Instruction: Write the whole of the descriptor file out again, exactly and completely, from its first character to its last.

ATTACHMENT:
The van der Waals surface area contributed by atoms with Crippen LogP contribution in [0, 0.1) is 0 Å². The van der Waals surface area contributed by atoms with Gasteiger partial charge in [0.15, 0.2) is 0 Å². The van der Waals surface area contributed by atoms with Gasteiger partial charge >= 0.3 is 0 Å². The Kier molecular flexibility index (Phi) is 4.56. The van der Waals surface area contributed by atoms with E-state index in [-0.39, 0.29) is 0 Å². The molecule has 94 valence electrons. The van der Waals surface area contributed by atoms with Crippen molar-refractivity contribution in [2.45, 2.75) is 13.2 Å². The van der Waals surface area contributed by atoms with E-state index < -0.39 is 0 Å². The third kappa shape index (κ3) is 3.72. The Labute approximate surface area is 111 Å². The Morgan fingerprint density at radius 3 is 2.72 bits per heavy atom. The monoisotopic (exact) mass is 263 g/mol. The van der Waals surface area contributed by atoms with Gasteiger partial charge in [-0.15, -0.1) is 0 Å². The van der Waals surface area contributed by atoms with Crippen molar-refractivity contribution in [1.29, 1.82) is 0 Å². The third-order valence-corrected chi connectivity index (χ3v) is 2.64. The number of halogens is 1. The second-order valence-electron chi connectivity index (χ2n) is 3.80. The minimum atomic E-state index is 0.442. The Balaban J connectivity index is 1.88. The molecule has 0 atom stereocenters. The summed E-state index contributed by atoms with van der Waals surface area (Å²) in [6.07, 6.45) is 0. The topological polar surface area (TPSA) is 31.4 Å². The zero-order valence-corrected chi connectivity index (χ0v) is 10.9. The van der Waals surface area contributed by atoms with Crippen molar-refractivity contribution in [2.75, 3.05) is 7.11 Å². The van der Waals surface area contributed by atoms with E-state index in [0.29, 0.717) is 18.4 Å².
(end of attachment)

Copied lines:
The van der Waals surface area contributed by atoms with Crippen LogP contribution in [0, 0.1) is 0 Å². The van der Waals surface area contributed by atoms with Gasteiger partial charge in [0.15, 0.2) is 0 Å². The van der Waals surface area contributed by atoms with Gasteiger partial charge >= 0.3 is 0 Å². The Kier molecular flexibility index (Phi) is 4.56. The van der Waals surface area contributed by atoms with E-state index in [-0.39, 0.29) is 0 Å². The molecule has 94 valence electrons. The van der Waals surface area contributed by atoms with Crippen molar-refractivity contribution in [2.45, 2.75) is 13.2 Å². The van der Waals surface area contributed by atoms with E-state index < -0.39 is 0 Å². The third kappa shape index (κ3) is 3.72. The Labute approximate surface area is 111 Å². The Morgan fingerprint density at radius 3 is 2.72 bits per heavy atom. The monoisotopic (exact) mass is 263 g/mol. The van der Waals surface area contributed by atoms with Gasteiger partial charge in [-0.15, -0.1) is 0 Å². The van der Waals surface area contributed by atoms with Crippen molar-refractivity contribution in [1.29, 1.82) is 0 Å². The third-order valence-corrected chi connectivity index (χ3v) is 2.64. The number of halogens is 1. The second-order valence-electron chi connectivity index (χ2n) is 3.80. The minimum atomic E-state index is 0.442. The Balaban J connectivity index is 1.88. The molecule has 0 atom stereocenters. The summed E-state index contributed by atoms with van der Waals surface area (Å²) in [6.07, 6.45) is 0. The topological polar surface area (TPSA) is 31.4 Å². The zero-order valence-corrected chi connectivity index (χ0v) is 10.9. The van der Waals surface area contributed by atoms with Crippen molar-refractivity contribution in [2.75, 3.05) is 7.11 Å². The van der Waals surface area contributed by atoms with E-state index in [0.29, 0.717) is 18.4 Å².